Markus Haefliger looks at the extremes in adventure sports

When I was a boy, we used to borrow rubber dingys and paddle down the river. During holidays, when our parents took us to the mountains, we sought out river gorges, where we swam in natural pools.

This content was published on May 26, 2000 minutes

Nowadays, even in the Swiss-German idiom, people call these activities "river-rafting" or "canyoning". The other difference is that you have to pay for them. "Adventure Sports" (another English expression that has entered the vocabulary) has become a business.

No other Swiss tourist region has tried to sell itself as a centre for adventure sports as much as the Bernese Oberland. There are about half a dozen operators in and around the town of Interlaken, but if you were to judge from the posters and glaring advertisements in the town and along the way, you'd think there were many more. (In fact, adventure sports represent less than three per cent of all income generated from tourism in the region).

Visiting adventure sports operators, I found the mood gloomy. The month of May marks the beginning of the summer season. Operators and the regional tourist office thought they had done everything to erase the memories of last summer, when 21 tourists died, swept away by a flash flood while canyoning down the Saxet River. The tragedy made international headlines and the operator that led the tour, Adventure World, became infamous.

1999 was adventure sports' "annus horribilis". Tourists turned away, even the demand for river rafting trips collapsed.

This year, the tragedy would have been all but forgotten. The tourist authorities had planned on reopening the Saxet River for canyoning. The Saxet is the backbone of canyoning in the Bernese Oberland. It's the only river that can be used for the sport during the entire season, and the roughly 150 guides in the region have been trained on it, hence know the terrain. Until last year's accident the Saxet River took 60 per cent of all canyoning trips in the Oberland.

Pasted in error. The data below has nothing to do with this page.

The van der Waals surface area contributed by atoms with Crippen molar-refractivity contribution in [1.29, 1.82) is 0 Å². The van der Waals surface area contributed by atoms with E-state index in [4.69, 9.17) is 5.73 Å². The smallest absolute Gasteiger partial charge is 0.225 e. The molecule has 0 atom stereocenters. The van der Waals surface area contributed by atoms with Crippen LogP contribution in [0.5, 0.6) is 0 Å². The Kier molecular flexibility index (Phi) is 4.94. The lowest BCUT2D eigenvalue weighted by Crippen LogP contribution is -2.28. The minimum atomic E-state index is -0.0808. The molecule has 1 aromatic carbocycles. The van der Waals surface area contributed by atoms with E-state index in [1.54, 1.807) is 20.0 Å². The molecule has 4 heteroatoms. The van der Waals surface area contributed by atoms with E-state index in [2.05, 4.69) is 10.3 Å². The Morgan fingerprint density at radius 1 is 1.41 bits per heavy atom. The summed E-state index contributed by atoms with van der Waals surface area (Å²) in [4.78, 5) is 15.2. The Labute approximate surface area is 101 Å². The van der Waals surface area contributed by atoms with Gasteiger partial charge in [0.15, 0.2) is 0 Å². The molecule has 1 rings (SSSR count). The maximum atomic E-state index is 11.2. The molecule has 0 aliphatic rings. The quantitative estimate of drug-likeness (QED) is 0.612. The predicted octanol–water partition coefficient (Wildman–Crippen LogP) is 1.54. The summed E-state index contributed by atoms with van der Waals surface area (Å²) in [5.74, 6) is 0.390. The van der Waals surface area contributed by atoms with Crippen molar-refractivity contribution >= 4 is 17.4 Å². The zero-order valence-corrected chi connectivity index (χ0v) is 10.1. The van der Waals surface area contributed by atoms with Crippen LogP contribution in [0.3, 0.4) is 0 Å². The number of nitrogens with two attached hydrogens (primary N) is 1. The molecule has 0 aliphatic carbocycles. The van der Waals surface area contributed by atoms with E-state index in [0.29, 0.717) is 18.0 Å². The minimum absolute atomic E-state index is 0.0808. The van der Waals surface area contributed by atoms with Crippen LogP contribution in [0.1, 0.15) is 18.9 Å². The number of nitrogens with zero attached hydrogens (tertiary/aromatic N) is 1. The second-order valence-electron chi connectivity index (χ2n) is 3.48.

The authorities had learned a public relations lesson the hard way. They weren't willing to allow canyoning to resume on the Saxet without the blessing of the victims' relatives. Most of those killed were Australians, and their families and the others were brought to Switzerland for a memorial service. They were to be wined and dined and kindly asked if it was alright if the Saxet was re-opened. The families arrived, but then tragedy struck again.

(Editor's Note: The authorities in canton Berne have since decided to reopen the Saxet River for canyoning trips; officials said the river could be used again for canyoning as of June 1)

On the same day and not far from the Saxet, a young American tourist was given the wrong length of rope for a bungy jump from a cable car and died on impact with the ground. Again, it involved the same operator, Adventure World.

Operators don't quite know how to react to the latest accident. The accidents don't appear to have had a big impact on the demand side. The Swiss themselves are less keen to sign up for a thrill, but foreign tourists come as before, longing for the kick only extreme sports can provide. Chances are, they won't get it by bungy jumping in the Bernese Oberland.

Adventure World, which was the biggest operator, has filed for bankruptcy. No one else in the region is willing to offer bungy jumping. Other firms also face a difficult future. It's written on their faces, even though they think bungy jumping shouldn't be compared with canyoning or river rafting. They think they have done their homework, and ensured that their trips are led by properly trained guides and meet the highest safety standards. To a certain extent, they believe tourists should be responsible for their own actions.

The operators are mostly right, but they dare not say what they think. "Whatever I say will turn against me", is the feeling of one. Tourism has become such an image-driven business that everybody involved, except for the most thick-skinned, has become weary of outsiders, especially journalists. That's another thing you know they're thinking: "we hate journalists up here".

by Markus Haefliger

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